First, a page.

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Starting 2021 on the right foot financially

J.E. Tranel, John Hewlett and Jay Parsons for Progressive Cattle Published on 10 February 2021

This can be a busy time of year for many farmers and ranchers. Calving season may be in full swing, feeding and other chores are carried out in cold weather, and tax returns are completed and filed. In addition, there are a plethora of meetings, conferences and other educational opportunities.

Finalizing last year’s financial records in order to file tax reports and analyze the business is not a fun task to consider. Some farmers and ranchers are required to file their tax returns by March 1, while others have until a later date. Filing deadlines depend, in part, on business form (sole proprietorship, partnership, etc.) and any estimated taxes paid throughout the year.

The procedures and rules pertaining to tax filings did not change much in 2020 for less complicated businesses. New guidance from the Internal Revenue Service and rulings by the U.S. Tax Court may impact all businesses, especially those with a more complex structure or operation.

2020 changes in tax code

The Coronavirus Aid, Relief and Economic Security (CARES) Act, other legislation and executive orders all resulted in changes to the internal revenue code, both temporarily and permanently, as well as created new opportunities for business owners.

The Paycheck Protection Program (PPP) expanded the Small Business Administration’s (SBA) loan program for small employers and eligible self-employed individuals impacted by COVID-19. Loans were designed to be forgiven if program requirements were met. Forgiven loan proceeds are excluded from gross income and expenses paid with PPP loan proceeds remain deductible. The rules pertaining to PPP loan forgiveness, qualified uses and tax ramifications are evolving – sometimes on a daily basis. It is critical that business managers stay abreast of the issues and seek appropriate counsel. Two good resources, among many, are Rural Tax Education and Iowa State University.

Review financial performance

This is also a good time to review last year’s financial information and make changes for the coming year. A business owner should question if the business made money. Where might revenues have been increased or expenses cut? What enterprises or departments generated profits or losses? Are there strategies for reducing tax liabilities?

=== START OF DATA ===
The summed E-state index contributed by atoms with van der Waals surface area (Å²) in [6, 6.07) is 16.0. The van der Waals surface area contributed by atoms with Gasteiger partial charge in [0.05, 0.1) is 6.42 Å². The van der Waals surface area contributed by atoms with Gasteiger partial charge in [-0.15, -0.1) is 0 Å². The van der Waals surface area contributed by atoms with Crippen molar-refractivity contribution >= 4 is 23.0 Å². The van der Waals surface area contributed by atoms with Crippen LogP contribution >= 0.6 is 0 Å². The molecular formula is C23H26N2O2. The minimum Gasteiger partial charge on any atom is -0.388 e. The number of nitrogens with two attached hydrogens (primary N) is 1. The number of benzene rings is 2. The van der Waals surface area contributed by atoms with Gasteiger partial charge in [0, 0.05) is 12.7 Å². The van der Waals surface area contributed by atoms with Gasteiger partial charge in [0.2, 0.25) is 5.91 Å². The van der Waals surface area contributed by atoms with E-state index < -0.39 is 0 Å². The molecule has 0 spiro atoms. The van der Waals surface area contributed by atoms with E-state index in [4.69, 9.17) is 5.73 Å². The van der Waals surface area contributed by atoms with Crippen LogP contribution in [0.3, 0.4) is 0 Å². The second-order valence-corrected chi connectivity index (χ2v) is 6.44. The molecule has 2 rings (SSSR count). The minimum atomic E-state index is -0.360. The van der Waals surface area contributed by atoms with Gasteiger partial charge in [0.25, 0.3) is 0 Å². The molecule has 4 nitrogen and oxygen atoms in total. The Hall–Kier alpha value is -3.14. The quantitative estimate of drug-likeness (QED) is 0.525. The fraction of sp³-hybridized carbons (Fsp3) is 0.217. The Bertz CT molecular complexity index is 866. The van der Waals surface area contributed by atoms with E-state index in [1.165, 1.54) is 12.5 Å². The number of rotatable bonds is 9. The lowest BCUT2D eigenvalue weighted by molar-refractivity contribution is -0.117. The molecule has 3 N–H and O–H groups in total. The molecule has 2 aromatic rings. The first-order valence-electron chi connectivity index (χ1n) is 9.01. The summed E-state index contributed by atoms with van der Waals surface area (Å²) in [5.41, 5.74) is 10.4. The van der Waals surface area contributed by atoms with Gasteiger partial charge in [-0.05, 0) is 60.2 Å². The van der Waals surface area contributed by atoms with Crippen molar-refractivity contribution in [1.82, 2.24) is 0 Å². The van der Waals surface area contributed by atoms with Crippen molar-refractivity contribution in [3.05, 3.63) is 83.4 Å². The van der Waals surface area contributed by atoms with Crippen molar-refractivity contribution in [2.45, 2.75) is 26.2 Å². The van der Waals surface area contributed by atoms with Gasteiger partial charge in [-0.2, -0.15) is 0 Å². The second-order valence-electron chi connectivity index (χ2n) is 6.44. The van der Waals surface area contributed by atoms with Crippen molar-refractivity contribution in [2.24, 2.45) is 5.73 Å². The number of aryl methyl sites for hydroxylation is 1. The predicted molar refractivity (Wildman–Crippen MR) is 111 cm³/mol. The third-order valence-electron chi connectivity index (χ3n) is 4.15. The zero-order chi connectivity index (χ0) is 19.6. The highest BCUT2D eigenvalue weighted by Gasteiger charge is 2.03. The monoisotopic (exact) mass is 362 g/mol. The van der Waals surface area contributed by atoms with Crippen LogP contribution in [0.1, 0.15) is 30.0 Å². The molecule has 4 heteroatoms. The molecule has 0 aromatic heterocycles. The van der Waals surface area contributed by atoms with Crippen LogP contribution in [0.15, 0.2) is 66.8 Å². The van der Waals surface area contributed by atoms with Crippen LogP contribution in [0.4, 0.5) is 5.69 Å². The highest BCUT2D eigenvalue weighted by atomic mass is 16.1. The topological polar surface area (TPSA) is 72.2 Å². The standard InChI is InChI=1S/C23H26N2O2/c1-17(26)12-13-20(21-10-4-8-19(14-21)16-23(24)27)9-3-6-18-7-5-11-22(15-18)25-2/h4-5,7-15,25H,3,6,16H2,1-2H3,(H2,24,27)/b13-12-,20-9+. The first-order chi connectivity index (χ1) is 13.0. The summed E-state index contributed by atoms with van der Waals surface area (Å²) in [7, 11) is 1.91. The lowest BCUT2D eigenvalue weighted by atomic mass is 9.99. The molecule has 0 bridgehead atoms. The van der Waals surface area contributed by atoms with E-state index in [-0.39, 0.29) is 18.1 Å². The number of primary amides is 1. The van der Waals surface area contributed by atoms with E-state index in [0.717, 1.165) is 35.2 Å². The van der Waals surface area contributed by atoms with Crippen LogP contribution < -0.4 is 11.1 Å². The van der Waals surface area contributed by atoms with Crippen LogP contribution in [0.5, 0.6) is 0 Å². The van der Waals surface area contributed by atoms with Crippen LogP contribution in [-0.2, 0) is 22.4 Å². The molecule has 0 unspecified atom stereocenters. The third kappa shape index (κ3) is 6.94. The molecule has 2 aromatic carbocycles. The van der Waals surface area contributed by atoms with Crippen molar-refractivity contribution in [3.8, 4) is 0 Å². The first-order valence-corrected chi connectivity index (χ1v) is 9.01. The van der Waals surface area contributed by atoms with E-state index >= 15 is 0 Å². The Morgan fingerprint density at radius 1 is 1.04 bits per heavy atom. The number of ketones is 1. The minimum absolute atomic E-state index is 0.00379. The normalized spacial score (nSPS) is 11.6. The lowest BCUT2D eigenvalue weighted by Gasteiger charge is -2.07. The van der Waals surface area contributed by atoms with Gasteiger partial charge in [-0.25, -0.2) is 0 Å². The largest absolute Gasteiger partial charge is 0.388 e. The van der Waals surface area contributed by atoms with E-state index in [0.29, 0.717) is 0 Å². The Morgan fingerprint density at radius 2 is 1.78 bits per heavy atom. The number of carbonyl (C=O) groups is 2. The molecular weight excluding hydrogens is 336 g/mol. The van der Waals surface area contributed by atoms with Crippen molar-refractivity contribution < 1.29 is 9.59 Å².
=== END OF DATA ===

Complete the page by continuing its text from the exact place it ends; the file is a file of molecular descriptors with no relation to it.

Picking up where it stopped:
The foundation of business management is financial records that are complete, accurate, detailed and legible. Complete and accurate financial records are needed to file tax returns, develop financial statements, obtain loans and guide management decisions over the coming year. They should be reviewed each year and adjustments made as appropriate. A few tweaks may be all that is needed, or a new chart of accounts may be required to meet desired objectives.

Completion of four financial statements – cash flow statement, income statement, balance sheet and statement of owner equity – will help managers determine profitability, measure changes in net worth, and monitor revenues and expenses. Financial statements may have no relation to income tax reports and tax liabilities. However, complete financial statements can help managers better understand options for adjusting the amount and timing of tax liability.

Cash flow statement

The cash flow budget developed last year should be adjusted to reflect actual cash inflows and outflows. From this, managers will be able to quickly and easily see how much money was brought in and how much money was spent each period and if there were any unexpected or missing sales or purchases. The previous year’s statement of cash flow can be a valuable resource for developing a profitable road map for the coming year.

Income statement

An income statement, also called a profit and loss statement or P&L, is used to calculate profitability of a business over the past year. One developed using the cash method of accounting will measure income and expense items when cash changes hands. An income statement developed using accrual accounting matches revenues from the period’s production to actual expenses associated with generating that revenue, including non-cash transactions, to provide an accurate estimate of profitability.

Balance sheet

A balance sheet should be completed at the beginning or end of each year. Balance sheets completed at the same time each year provide a measure of business performance over time. Some business owners and managers develop a “book value” balance sheet, a “market value” balance sheet or both. It is important to note that information on the balance sheets does not indicate why those values changed – only that they did change.

All business owners must file tax reports each year. Complete, accurate, detailed and legible financial records are required to do so. Those same records should then be used to conduct a year-end financial analysis. Did the business truly make money? How might the business improve? Is net worth increasing or decreasing over time? Consult professional counsel (lender, attorney, tax preparer, wealth advisor, insurance agent and others) prior to implementing a particular management strategy.  end mark


J. E. Tranel
  • J. E. Tranel

  • Agricultural and Business Management Economist
  • Colorado State University
  • Email J. E. Tranel

John Hewlett is at the University of Wyoming. Email John HewlettJay Parsons is at the University of Nebraska – Lincoln. Email Jay Parsons.